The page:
strictness of unused arguments
beroal at ukr.net
Fri Mar 12 08:13:59 EST 2010
Thanks for the answer. Sorry, I can not follow all of your thoughts
because my knowledge of strictness analysis and GHC optimizations are
very basic. :( I looked into GHC code once several years ago. BTW there
are a lot of papers about strictness analysis, but I do not know which
is relevant for GHC. Can you suggest something?
On 11.03.10 23:33, Max Bolingbroke wrote:
> On 11 March 2010 12:50, Roman Beslik<beroal at ukr.net> wrote:
>> I also can force the analyzer to think that "x1" and "x0" are strict by
>> eta-expanding "f3":
> There seem to be two issues here.
> 1) GHC only figures out and records strictness information on lambdas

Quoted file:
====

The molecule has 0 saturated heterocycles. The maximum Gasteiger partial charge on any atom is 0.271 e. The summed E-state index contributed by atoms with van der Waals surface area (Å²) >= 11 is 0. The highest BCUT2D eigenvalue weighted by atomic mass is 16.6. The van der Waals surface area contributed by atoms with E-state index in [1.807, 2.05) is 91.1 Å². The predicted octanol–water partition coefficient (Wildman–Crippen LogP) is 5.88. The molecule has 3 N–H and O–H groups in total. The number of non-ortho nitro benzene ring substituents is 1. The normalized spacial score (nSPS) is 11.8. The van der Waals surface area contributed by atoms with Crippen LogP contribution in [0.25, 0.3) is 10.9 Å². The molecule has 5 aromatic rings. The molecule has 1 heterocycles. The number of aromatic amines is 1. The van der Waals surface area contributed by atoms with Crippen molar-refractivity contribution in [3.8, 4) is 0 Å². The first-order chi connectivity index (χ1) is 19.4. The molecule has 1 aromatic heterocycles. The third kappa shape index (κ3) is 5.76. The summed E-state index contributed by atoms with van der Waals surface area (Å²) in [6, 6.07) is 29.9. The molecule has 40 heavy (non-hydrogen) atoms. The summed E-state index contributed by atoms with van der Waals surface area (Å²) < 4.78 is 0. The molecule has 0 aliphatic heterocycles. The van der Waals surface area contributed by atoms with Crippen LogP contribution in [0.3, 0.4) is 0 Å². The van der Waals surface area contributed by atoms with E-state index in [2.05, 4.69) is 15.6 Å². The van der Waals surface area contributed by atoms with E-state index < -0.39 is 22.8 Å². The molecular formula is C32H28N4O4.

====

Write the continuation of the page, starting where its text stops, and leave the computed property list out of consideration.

> that are syntactically together. I'm not sure how hard it would be to
> change this, but probably not totally straightforward
So GHC records strictness information for lambda-abstractions, not for
function types? Eta-expansion changes strictness because it adds
> 2) GHC does not seem to be eta-expanding as much as it could get away
> with. Generally eta expansion has the following effects
I think it is better to go without eta-expansion. Eta-expansion (if not
optimized when compiled) do absolutely useless job. I discovered its
effect by an accident.
> Out of curiosity, did you spot this in a real program?
It may be a real program. :) From the higher-level point of view: A list
of Int-s is replaced by seed+coalgebra and a coalgebra is an automaton.
The program generates lists and folds them, or in other words the
program is a sequence of automata which feeds each other. The special
feature is that states of all automata lay in stack, the program *does
not allocate in the heap*. Of course, if it uses boxed Int-s, the very
goal is missed. :( However, for now I can compose automata only by hand
:( , I did not figured out a (.) function.
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